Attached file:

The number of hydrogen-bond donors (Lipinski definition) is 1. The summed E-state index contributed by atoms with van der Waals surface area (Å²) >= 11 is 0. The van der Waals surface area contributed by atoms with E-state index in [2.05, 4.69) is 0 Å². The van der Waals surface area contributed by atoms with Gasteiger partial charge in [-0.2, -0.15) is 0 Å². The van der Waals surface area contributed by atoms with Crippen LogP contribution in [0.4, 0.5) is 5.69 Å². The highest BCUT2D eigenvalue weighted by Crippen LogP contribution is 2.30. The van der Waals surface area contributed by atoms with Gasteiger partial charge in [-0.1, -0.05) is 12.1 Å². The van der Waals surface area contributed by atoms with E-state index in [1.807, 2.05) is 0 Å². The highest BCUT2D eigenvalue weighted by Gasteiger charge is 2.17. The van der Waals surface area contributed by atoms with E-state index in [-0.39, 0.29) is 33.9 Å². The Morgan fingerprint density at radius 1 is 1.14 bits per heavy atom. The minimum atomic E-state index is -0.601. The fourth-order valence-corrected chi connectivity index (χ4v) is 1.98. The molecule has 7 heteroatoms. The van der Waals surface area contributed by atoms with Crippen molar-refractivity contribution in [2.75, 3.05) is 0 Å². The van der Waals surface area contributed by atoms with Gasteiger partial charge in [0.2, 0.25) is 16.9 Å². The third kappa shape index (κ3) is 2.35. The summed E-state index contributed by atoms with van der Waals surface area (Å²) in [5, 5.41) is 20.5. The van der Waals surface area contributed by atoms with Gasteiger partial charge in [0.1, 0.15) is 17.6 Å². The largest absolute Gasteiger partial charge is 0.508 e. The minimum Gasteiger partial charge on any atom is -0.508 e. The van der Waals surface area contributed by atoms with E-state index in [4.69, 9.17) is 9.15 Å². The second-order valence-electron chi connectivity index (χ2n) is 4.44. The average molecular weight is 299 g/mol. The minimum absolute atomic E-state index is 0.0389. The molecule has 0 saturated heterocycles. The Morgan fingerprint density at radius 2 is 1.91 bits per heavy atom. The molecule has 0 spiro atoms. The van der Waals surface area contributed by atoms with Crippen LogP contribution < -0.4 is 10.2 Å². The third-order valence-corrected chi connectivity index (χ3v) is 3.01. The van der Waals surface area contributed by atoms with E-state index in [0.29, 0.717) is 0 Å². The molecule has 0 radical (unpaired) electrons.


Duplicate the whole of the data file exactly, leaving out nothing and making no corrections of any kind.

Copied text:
The number of hydrogen-bond donors (Lipinski definition) is 1. The summed E-state index contributed by atoms with van der Waals surface area (Å²) >= 11 is 0. The van der Waals surface area contributed by atoms with E-state index in [2.05, 4.69) is 0 Å². The van der Waals surface area contributed by atoms with Gasteiger partial charge in [-0.2, -0.15) is 0 Å². The van der Waals surface area contributed by atoms with Crippen LogP contribution in [0.4, 0.5) is 5.69 Å². The highest BCUT2D eigenvalue weighted by Crippen LogP contribution is 2.30. The van der Waals surface area contributed by atoms with Gasteiger partial charge in [-0.1, -0.05) is 12.1 Å². The van der Waals surface area contributed by atoms with E-state index in [1.807, 2.05) is 0 Å². The highest BCUT2D eigenvalue weighted by Gasteiger charge is 2.17. The van der Waals surface area contributed by atoms with E-state index in [-0.39, 0.29) is 33.9 Å². The Morgan fingerprint density at radius 1 is 1.14 bits per heavy atom. The minimum atomic E-state index is -0.601. The fourth-order valence-corrected chi connectivity index (χ4v) is 1.98. The molecule has 7 heteroatoms. The van der Waals surface area contributed by atoms with Crippen molar-refractivity contribution in [2.75, 3.05) is 0 Å². The van der Waals surface area contributed by atoms with Gasteiger partial charge in [0.2, 0.25) is 16.9 Å². The third kappa shape index (κ3) is 2.35. The summed E-state index contributed by atoms with van der Waals surface area (Å²) in [5, 5.41) is 20.5. The van der Waals surface area contributed by atoms with Gasteiger partial charge in [0.1, 0.15) is 17.6 Å². The largest absolute Gasteiger partial charge is 0.508 e. The minimum Gasteiger partial charge on any atom is -0.508 e. The van der Waals surface area contributed by atoms with E-state index in [4.69, 9.17) is 9.15 Å². The second-order valence-electron chi connectivity index (χ2n) is 4.44. The average molecular weight is 299 g/mol. The minimum absolute atomic E-state index is 0.0389. The molecule has 0 saturated heterocycles. The Morgan fingerprint density at radius 2 is 1.91 bits per heavy atom. The molecule has 0 spiro atoms. The van der Waals surface area contributed by atoms with Crippen LogP contribution < -0.4 is 10.2 Å². The third-order valence-corrected chi connectivity index (χ3v) is 3.01. The van der Waals surface area contributed by atoms with E-state index in [0.29, 0.717) is 0 Å². The molecule has 0 radical (unpaired) electrons.